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Tue Feb 26, 2013, 03:46 AM

 

David Cameron ancestors among those given reparations when Britain banned slavery

The true scale of Britain's involvement in the slave trade has been laid bare in documents revealing how the country's wealthiest families received the modern equivalent of billions of pounds in compensation after slavery was abolished.

The previously unseen records show exactly who received what in payouts from the Government when slave ownership was abolished by Britain much to the potential embarrassment of their descendants. Dr Nick Draper from University College London, who has studied the compensation papers, says as many as one-fifth of wealthy Victorian Britons derived all or part of their fortunes from the slave economy.As a result, there are now wealthy families all around the UK still indirectly enjoying the proceeds of slavery where it has been passed on to them...

Among those revealed to have benefited from slavery are ancestors of the Prime Minister, David Cameron, former minister Douglas Hogg, authors Graham Greene and George Orwell, poet Elizabeth Barrett Browning, and the new chairman of the Arts Council, Peter Bazalgette. Other prominent names which feature in the records include scions of one of the nation's oldest banking families, the Barings, and the second Earl of Harewood, Henry Lascelles, an ancestor of the Queen's cousin...Another illustrious political family that it appears still carries the name of a major slave owner is the Hogg dynasty, which includes the former cabinet minister Douglas Hogg...

But this amount was dwarfed by the amount paid to John Gladstone, the father of 19th-century prime minister William Gladstone. He received 106,769 (modern equivalent 83m) for the 2,508 slaves he owned across nine plantations. His son, who served as prime minister four times during his 60-year career, was heavily involved in his father's claim...Mr Hogg refused to comment yesterday, saying he "didn't know anything about it". Mr Cameron declined to comment after a request was made to the No 10 press office...

The British government paid out 20m to compensate some 3,000 families that owned slaves for the loss of their "property" when slave-ownership was abolished in Britain's colonies in 1833. This figure represented a staggering 40 per cent of the Treasury's annual spending budget and, in today's terms, calculated as wage values, equates to around 16.5bn.

http://www.independent.co.uk/news/uk/home-news/britains-colonial-shame-slaveowners-given-huge-payouts-after-abolition-8508358.html


On Wednesday 27 February 2013, the Encyclopaedia of British Slave-ownership will be available at this website.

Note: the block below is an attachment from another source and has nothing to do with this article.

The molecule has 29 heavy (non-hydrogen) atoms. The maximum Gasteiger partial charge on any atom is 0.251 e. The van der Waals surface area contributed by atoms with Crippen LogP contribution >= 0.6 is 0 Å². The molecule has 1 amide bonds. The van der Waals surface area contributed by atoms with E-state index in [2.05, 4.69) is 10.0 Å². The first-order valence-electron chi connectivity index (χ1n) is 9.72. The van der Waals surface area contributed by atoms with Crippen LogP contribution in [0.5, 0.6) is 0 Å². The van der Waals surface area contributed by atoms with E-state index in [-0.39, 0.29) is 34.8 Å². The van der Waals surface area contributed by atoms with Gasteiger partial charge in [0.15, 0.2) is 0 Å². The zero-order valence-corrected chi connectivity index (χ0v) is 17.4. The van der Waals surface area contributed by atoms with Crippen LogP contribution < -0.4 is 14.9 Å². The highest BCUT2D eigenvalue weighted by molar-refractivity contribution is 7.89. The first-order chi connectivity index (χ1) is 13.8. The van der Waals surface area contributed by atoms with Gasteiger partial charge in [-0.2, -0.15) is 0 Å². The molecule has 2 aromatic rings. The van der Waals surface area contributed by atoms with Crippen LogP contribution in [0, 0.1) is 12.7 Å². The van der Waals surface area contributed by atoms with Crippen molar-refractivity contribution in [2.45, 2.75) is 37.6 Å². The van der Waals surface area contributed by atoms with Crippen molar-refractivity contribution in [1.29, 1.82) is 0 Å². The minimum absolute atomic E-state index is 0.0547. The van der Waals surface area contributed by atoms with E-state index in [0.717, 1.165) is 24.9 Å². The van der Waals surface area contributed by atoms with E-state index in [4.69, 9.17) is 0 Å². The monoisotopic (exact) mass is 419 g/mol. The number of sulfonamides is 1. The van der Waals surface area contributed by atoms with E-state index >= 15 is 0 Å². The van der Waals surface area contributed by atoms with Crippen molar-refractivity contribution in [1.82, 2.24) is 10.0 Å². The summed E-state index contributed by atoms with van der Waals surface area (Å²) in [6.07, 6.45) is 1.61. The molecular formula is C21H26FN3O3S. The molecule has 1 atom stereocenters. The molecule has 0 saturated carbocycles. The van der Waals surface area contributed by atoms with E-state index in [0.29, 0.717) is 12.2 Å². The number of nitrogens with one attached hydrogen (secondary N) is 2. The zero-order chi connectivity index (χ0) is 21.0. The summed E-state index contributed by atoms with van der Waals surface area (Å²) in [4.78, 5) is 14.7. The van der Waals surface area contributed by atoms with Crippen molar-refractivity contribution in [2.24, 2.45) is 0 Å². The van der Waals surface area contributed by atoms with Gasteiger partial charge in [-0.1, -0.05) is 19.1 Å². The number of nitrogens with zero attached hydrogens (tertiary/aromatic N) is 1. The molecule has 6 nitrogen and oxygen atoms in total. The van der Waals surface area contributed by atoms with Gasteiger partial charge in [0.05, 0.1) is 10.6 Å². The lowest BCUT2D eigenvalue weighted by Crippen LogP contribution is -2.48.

http://www.ucl.ac.uk/lbs/


The full story of how profits from slavery contributed to the position of today's ruling class has yet to be told.

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Reply David Cameron ancestors among those given reparations when Britain banned slavery (Original post)
HiPointDem Feb 2013 OP
malaise Feb 2013 #1
HiPointDem Feb 2013 #2
BainsBane Feb 2013 #3
malaise Feb 2013 #4
HiPointDem Feb 2013 #5
HiPointDem Feb 2013 #6

Response to HiPointDem (Original post)

Tue Feb 26, 2013, 03:53 AM

1. So Eric WIlliams has finally been proven correct in his classic

Capitalism and Slavery. Of course we always knew how they enriched themselves.

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Response to malaise (Reply #1)

Tue Feb 26, 2013, 03:56 AM

2. and we can read it online!

 

http://archive.org/details/capitalismandsla033027mbp

This is a well-researched and beautifully-written book. To read it is to remind oneself of the time when serious academics actually wrote well. The author is a major figure in the study of the history of the Caribbean and of the Atlantic slave trade. This particular work is widely acknowledged as his masterpiece and perhaps one of the most important books ever published on the subject. In it Williams makes an argument for the importance of slavery in the development of capitalism in Britain and later for the role of early industrial capitalism as a deciding factor in the abolition of the slave trade. It is well worth reading and still holds up these many years later.

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Response to malaise (Reply #1)

Tue Feb 26, 2013, 04:00 AM

3. Yes, but he talked about slavery as the economic foundation

of capitalism, by financing ship building and eventually manufactures. So under Williams's analysis, it wouldn't be just 1/5 of the English elite who profited from slavery. Rather, slavery made possible the accumulation of capital that led to industrialization--the very foundation of late 19th and 20th century economies.

This article is about reparations to Britons who owned slaves in the British West Indies following abolition there.

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Response to BainsBane (Reply #3)

Tue Feb 26, 2013, 04:10 AM

4. I know this article is about reparations

but it's all connected and Williams was attacked big time by the English.
For the record that was Williams' PhD thesis at Oxford. He was a Rhodes Scholar before entering politics in Trinidad and Tobago.

There is a serious ongoing discussion about reparations in the Caribbean.

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Response to HiPointDem (Original post)

Tue Feb 26, 2013, 01:26 PM

5. kick

 

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Response to HiPointDem (Reply #5)

Wed Feb 27, 2013, 04:55 PM

6. kick

 

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